Royal Borough could amass £75million more debt, meeting hears

Shay Bottomley
Royal Borough could amass £75million more debt

The Royal Borough could amass another £75million of debt over the coming years, the council’s head of finance has confirmed.

However, capital receipts could be used to pay off debts, which currently stand at more than £200million, over the next decade.

At an audit and governance committee meeting yesterday (Thursday), head of finance Andrew Vallance informed councillors of the borough’s financial strategy for the foreseeable future.

The council’s total level of borrowing as of the end of the 2021/22 financial year stood at £205.9million, an increase of £14.2million on the previous 12 months.

More than half of the council’s debts are to local authorities on a short-term basis (£119million) to take advantage of lower interest rates compared to long-term borrowing.

Furthermore, the council held £41.7million in invested funds, representing income received in advance of expenditure plus balances and reserves held by RBWM.

As such, the Royal Borough’s net borrowing stands at £164.2million; however, the level of borrowing could increase over the coming years. 

At the meeting, Cllr Julian Sharpe (Con, Ascot & Sunningdale) said: “I’m just looking at the borrowing position we’ve got at the moment that seems to be reflecting that, at the end of March this year, we had £206million out on borrowing.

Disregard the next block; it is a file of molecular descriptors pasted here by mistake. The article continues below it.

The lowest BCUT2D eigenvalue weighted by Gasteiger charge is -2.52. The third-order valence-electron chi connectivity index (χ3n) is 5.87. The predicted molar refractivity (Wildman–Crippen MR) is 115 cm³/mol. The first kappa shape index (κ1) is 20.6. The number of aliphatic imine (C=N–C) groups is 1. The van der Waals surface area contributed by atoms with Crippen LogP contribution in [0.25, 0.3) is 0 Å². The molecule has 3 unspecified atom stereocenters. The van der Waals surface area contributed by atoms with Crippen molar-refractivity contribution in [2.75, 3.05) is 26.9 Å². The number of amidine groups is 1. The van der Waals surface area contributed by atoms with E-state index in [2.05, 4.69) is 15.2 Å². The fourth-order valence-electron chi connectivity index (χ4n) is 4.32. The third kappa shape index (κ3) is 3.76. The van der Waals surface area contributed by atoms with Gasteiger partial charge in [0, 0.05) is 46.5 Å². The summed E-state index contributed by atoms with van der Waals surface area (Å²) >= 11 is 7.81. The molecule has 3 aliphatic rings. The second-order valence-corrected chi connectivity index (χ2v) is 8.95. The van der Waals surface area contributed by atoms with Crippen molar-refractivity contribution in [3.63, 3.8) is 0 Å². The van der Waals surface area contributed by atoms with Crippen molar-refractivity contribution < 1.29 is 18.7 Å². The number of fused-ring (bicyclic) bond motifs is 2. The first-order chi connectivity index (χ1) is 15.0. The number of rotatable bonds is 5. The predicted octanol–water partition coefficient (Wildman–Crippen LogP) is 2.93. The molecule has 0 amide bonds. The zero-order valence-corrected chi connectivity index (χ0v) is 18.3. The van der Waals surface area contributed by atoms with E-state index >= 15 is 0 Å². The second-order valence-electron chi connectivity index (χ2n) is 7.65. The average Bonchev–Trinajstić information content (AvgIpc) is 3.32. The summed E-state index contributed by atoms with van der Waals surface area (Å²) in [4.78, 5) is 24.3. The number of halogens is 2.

“Is there any indication of how our borrowings are likely to be in the future with the developments we’re making across the town and the borough? Just to give an idea of what sort of numbers to expect in future years."

In response, Mr Vallance told councillors that although the figures were not mentioned in the report presented to the meeting, he predicted borrowing to rise in the medium term before dropping. 

“Off the top of my head, it certainly will go up £50-£75million across the medium-term financial plan,” said the head of finance.

“It will come down as we are able to repay from capital receipts in future years.”

Mr Vallance added that the capital receipts, which include the sale of fixed assets, shares or debt, would come in to ‘pay off the debt by about 2035’.

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